5.2-meter long and 2.4-meter wide, the front passageway runs to the north of the front yard, and 
further connects it with the main burial chamber. On its east and west walls covered with grey clay 
and lime, then beautifully painted in color. Side chambers and niches are found along the passageway. 
An epitaph of Liu Ji is placed here.

unearthed epitaphs and murals

The floor plan of the side chambers is shaped as square with rounded angles. Brick-chambered, its 
walls are also covered with lime and then beatified by frescoes. Located on the east of the front yard 
and heralded by a 1.1-meter-wide door, the east side chamber is 2.1-meter wide from east to west 
and 2.3-meter from north to south. The west side chamber stands west to the front yard; its door 
measures 1.2 meters in width. The chamber itself is 2-meter wide from east to west and 2.3-meter 
from north to south.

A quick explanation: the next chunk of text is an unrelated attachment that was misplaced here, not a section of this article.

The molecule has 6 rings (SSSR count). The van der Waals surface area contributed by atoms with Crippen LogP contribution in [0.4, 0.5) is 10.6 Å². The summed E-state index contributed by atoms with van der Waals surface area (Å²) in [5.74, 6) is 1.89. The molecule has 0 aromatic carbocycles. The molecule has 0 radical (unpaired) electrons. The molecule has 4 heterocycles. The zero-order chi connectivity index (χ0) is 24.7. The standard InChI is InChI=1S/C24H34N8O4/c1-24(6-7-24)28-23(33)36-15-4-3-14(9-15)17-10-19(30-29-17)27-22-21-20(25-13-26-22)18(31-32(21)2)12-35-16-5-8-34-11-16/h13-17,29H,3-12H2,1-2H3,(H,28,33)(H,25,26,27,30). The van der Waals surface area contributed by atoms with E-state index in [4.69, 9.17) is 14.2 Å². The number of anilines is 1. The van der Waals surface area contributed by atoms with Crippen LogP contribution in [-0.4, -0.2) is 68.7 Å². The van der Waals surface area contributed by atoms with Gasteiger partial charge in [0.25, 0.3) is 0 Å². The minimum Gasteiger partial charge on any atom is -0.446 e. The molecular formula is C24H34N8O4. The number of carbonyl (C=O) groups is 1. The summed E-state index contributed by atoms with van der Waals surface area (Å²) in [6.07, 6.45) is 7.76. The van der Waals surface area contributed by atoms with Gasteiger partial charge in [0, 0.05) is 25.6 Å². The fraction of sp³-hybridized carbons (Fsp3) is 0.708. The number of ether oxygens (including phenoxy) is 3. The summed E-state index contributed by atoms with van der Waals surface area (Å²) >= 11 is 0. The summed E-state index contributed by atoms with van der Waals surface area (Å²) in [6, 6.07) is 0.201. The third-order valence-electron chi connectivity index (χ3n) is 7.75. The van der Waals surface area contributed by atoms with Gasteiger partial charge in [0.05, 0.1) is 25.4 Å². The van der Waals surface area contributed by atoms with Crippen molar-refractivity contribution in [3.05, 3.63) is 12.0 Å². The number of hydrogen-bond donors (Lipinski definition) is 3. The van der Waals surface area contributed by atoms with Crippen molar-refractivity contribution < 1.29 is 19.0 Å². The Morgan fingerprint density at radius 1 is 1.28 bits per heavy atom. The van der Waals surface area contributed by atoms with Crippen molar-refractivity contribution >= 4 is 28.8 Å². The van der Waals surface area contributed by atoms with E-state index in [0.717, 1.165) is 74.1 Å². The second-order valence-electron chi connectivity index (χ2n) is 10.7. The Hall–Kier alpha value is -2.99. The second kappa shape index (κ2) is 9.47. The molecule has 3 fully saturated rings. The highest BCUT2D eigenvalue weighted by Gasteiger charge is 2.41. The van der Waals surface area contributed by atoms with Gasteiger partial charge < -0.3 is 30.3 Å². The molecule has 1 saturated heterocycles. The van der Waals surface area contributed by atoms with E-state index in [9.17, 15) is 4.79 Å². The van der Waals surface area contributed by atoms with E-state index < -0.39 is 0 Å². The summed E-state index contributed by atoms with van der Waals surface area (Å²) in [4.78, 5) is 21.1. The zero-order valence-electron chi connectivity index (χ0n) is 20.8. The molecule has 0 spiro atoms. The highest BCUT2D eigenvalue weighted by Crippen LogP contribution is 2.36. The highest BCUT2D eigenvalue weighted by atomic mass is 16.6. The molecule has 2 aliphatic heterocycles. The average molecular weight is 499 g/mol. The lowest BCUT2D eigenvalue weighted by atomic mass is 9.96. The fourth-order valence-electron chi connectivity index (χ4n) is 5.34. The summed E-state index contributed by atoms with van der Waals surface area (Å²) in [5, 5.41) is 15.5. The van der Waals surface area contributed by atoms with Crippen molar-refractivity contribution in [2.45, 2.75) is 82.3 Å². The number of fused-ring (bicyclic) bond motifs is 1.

The niches are nearly rectangular. Its walls are spread by lime. On its bottom, traces of painted 
Padmāsana (“Lotus Throne”) can be seen. Both niches are found in the southern half of the passage; 
the eastern one is 1.2-meter wide and 0.6-meter long, while its western one is 1.3-meter wide and 
0.65-meter long.

The door to the main burial chamber is located in the northern part of the front passageway. It is built 
by rectangular bricks, and measures 7.6 meters from east to west and 8 meters from north to south. 
As for the shape, it is nearly square-like but with rounded angles. The threshold, gate pier and pillars 
are all made of stone and very well preserved. The threshold is 1.8-meter long, 0.15-meter wide and 
0.31-meter high. The height of the pillars ranges from 2.42 to 2.43 meters; and tenons are found on 
both ends. On the pillars are exquisitely carved peonies with curling leaves. Flanked on its eastern 
and western side by two chambers, the walls of main burial chamber is spread with lime of